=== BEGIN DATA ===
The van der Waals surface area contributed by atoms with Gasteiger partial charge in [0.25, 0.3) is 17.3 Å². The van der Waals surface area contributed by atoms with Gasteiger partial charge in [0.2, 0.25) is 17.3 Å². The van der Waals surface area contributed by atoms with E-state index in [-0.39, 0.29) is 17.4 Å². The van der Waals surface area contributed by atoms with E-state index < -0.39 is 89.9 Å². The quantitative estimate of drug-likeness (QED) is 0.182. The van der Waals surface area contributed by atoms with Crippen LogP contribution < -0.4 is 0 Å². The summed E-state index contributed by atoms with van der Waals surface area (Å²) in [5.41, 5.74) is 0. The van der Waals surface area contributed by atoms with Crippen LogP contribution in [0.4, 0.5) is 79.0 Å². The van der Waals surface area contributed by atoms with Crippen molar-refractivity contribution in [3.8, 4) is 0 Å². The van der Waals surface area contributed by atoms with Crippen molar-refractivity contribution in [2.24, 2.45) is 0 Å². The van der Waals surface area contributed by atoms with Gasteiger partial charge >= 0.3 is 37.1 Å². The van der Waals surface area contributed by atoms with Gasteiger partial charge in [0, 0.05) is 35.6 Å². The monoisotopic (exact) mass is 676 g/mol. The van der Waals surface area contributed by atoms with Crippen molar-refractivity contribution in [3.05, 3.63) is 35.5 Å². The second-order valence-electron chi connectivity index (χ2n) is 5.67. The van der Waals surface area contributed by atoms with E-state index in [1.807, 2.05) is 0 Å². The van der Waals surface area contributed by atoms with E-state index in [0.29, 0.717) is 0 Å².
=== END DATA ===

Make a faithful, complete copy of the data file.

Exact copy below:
The van der Waals surface area contributed by atoms with Gasteiger partial charge in [0.25, 0.3) is 17.3 Å². The van der Waals surface area contributed by atoms with Gasteiger partial charge in [0.2, 0.25) is 17.3 Å². The van der Waals surface area contributed by atoms with E-state index in [-0.39, 0.29) is 17.4 Å². The van der Waals surface area contributed by atoms with E-state index < -0.39 is 89.9 Å². The quantitative estimate of drug-likeness (QED) is 0.182. The van der Waals surface area contributed by atoms with Crippen LogP contribution < -0.4 is 0 Å². The summed E-state index contributed by atoms with van der Waals surface area (Å²) in [5.41, 5.74) is 0. The van der Waals surface area contributed by atoms with Crippen LogP contribution in [0.4, 0.5) is 79.0 Å². The van der Waals surface area contributed by atoms with Crippen molar-refractivity contribution in [3.8, 4) is 0 Å². The van der Waals surface area contributed by atoms with Crippen molar-refractivity contribution in [2.24, 2.45) is 0 Å². The van der Waals surface area contributed by atoms with Gasteiger partial charge >= 0.3 is 37.1 Å². The van der Waals surface area contributed by atoms with Gasteiger partial charge in [0, 0.05) is 35.6 Å². The monoisotopic (exact) mass is 676 g/mol. The van der Waals surface area contributed by atoms with Crippen molar-refractivity contribution in [3.05, 3.63) is 35.5 Å². The second-order valence-electron chi connectivity index (χ2n) is 5.67. The van der Waals surface area contributed by atoms with E-state index in [1.807, 2.05) is 0 Å². The van der Waals surface area contributed by atoms with E-state index in [0.29, 0.717) is 0 Å².